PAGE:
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home : news : parishes, schools & local September 25, 2017


8/28/2017 2:16:00 PM
St. Monica Parish celebrates 65th anniversary
Father Alex Enriquez, administrator of St. Monica Parish, Jackson, distributes the Eucharist during an outdoor Mass and festival that was held Aug. 27 to celebrate the parish's 65th anniversary and the feast day of St. Monica. John Blaine photos

Father Alex Enriquez, administrator of St. Monica Parish, Jackson, distributes the Eucharist during an outdoor Mass and festival that was held Aug. 27 to celebrate the parish's 65th anniversary and the feast day of St. Monica. John Blaine photos

Parishioners enjoy the festival after Mass on the grounds of St. Monica Church, Jackson.
Parishioners enjoy the festival after Mass on the grounds of St. Monica Church, Jackson.

History of St. Monica Parish

Religious needs of Catholic families in the Cassville section of Jackson Township were initially met by a visiting priest, Father Francis Coan of Assumption Parish, New Egypt. Understand his leadership, a firehouse was rented, and Mass was first celebrated in November 1952. This would continue until April 1957.

St. Monica Parish was named in 1953, and land was donated for the construction of a church by C. Leslie Mason, parish trustee. However, this plan never came to fruition due to dwindling attendance at the firehouse Masses.

Under the stewardship of the Claretians, a community of priests and brothers founded by St. Anthony Claret in 1849 dedicated to serving the poor, the changing needs of the community were now being met as the area saw an influx of a Hispanic community who worked on the Jackson area farms. The Claretian leaders came from Our Lady of Fatima Parish, Perth Amboy, and established a mission.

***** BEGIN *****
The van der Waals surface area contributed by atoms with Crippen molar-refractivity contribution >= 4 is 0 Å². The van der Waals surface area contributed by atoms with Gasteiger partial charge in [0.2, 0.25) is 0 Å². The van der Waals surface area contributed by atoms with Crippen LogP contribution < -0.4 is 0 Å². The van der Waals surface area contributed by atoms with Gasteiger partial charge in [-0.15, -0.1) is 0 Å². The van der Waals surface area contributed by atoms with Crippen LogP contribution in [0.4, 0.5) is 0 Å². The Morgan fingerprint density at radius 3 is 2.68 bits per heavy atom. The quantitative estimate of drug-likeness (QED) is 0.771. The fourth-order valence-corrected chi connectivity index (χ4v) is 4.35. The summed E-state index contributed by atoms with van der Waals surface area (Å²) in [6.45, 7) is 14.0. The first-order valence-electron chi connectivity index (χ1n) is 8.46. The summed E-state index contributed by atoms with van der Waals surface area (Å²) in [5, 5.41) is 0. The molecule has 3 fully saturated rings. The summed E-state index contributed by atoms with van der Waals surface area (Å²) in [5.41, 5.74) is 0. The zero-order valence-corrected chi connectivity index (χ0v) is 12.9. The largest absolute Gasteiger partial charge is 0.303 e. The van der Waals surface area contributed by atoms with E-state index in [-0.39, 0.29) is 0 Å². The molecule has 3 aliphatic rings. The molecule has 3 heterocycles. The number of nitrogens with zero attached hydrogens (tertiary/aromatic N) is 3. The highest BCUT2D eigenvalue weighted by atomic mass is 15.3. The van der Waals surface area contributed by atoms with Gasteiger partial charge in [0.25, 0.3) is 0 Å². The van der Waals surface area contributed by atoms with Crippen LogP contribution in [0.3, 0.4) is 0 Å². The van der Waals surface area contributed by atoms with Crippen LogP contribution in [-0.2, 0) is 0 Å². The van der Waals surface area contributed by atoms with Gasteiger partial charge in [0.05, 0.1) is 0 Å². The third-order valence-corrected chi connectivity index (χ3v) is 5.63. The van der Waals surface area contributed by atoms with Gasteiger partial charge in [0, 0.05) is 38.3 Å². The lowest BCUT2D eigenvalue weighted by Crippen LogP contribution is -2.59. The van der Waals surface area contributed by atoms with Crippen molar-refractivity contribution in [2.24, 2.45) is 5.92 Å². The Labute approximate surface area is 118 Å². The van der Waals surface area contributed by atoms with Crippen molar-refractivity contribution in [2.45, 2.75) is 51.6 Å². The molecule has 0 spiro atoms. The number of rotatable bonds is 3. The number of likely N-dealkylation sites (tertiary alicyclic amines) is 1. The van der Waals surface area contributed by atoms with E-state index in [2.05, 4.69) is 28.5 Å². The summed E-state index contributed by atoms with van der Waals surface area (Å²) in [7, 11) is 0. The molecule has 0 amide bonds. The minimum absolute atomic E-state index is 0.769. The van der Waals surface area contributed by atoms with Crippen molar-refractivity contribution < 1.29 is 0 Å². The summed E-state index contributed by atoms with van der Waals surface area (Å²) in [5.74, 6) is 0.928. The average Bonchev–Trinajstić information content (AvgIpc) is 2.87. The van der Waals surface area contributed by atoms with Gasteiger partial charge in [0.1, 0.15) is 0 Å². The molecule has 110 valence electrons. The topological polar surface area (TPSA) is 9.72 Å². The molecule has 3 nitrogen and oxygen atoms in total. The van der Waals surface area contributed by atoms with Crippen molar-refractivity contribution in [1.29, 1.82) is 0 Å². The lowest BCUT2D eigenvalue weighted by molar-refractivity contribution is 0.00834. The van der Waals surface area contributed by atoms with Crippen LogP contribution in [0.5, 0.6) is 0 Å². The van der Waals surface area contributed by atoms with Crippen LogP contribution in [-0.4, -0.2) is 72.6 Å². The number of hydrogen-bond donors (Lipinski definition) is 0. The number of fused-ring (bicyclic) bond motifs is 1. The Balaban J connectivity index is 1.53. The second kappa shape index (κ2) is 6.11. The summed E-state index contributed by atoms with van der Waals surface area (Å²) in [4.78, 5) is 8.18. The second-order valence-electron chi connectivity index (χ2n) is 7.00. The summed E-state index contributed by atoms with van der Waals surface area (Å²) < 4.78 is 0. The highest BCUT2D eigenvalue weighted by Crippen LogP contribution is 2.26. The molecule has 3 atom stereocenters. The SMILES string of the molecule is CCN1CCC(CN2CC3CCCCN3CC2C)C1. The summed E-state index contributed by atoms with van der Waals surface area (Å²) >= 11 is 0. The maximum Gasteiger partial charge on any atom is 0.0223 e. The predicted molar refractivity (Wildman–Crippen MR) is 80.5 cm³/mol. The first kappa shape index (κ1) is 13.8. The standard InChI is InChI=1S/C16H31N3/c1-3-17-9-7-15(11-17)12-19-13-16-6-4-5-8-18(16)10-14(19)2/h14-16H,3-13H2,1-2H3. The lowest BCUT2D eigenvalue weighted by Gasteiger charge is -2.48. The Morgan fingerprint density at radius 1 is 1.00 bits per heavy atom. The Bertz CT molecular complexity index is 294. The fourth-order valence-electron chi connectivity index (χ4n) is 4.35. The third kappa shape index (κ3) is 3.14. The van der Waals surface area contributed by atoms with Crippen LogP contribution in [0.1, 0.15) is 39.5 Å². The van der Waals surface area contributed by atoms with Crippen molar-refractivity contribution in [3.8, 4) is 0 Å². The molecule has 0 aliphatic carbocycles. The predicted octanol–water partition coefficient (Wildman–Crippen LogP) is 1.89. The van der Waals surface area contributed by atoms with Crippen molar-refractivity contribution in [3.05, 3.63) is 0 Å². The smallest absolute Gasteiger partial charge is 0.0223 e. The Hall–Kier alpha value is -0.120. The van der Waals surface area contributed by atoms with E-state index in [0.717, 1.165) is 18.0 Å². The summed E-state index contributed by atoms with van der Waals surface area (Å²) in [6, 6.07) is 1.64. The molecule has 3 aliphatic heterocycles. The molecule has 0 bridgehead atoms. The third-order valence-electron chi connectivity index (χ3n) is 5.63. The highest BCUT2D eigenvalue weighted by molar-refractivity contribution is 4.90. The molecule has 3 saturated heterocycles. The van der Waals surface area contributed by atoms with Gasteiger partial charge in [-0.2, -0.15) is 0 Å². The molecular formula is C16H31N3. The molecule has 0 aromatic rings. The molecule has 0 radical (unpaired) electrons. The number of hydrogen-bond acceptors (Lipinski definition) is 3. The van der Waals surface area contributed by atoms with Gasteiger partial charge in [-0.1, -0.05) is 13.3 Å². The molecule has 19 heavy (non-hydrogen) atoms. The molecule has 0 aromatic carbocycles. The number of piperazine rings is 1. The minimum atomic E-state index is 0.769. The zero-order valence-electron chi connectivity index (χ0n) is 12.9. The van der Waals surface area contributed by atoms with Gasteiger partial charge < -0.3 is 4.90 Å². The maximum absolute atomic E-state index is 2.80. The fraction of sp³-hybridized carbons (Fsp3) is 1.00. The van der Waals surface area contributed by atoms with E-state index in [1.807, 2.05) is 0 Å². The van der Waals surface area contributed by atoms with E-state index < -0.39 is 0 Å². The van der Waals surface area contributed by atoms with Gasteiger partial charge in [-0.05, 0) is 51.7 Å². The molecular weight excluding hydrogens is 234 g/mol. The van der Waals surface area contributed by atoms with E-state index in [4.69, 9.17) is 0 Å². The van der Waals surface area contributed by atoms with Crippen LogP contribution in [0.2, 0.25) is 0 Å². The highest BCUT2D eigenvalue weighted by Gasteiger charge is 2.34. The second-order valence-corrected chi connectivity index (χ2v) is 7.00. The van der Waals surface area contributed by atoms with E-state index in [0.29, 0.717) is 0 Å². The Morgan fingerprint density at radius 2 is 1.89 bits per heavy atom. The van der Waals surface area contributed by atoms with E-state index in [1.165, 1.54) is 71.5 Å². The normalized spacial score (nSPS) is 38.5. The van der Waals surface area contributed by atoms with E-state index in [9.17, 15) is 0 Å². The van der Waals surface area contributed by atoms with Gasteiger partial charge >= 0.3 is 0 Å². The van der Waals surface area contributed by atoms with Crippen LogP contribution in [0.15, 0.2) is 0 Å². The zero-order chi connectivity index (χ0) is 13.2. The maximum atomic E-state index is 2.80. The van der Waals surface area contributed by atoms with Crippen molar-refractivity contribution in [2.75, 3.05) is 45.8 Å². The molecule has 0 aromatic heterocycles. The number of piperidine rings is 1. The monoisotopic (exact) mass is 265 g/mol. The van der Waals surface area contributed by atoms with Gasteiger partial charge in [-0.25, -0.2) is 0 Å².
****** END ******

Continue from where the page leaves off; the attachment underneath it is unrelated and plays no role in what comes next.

Masses were held at first in a chicken coop on property across the street from where St. Monica Church is currently located. The property continues to be owned by the Hemler family, who are parishioners.

The Claretians acquired land and built a church on Route 528 for the Spanish-speaking Catholic community who lived and worked in the Jackson area in 1958. The funds raised for St. Monica were dedicated to a mission named St. Anthony Claret and the land donated for St. Monica Church was returned to the donor.

The Hispanic population began to decrease in the late 1960s and early 1970s. By 1990, there were few Spanish-speaking parishioners in Jackson, and that year St. Anthony Claret gave up its Jackson mission. The church became a mission of Assumption Parish, New Egypt. In June 1991, the original name was restored and St. Monica Church was dedicated in August by Bishop John C. Reiss. The diocese of Trenton designated St. Monica as a standalone parish in 2001.

The church has seen growth over the past several years. There’s a building addition with a multi-purpose room, parish office and residence on the upper level made in 1995. The parish hall was added during the 1970s.

When asked about significant developments at the parish, Father Alex Enriquez, parish administrator, said, “more activities and more parishioners.” There are 1,420 registered families, and the range of ministries include bereavement, St. Martha’s Cooks , Legion of Mary, Little Disciples as well as core ministries such as ushers, readers and extraordinary ministers of Holy Communion.

Father Enriquez said if there was one thing he would like parishioners to understand about the history of St. Monica Parish, it’s that “we’re getting stronger as a parish.”  The priest, who has served the parish since 2013, added that he’s most proud of how “warm and welcoming” parishioners are to visitors.

 Compiled by correspondent Maria Ferris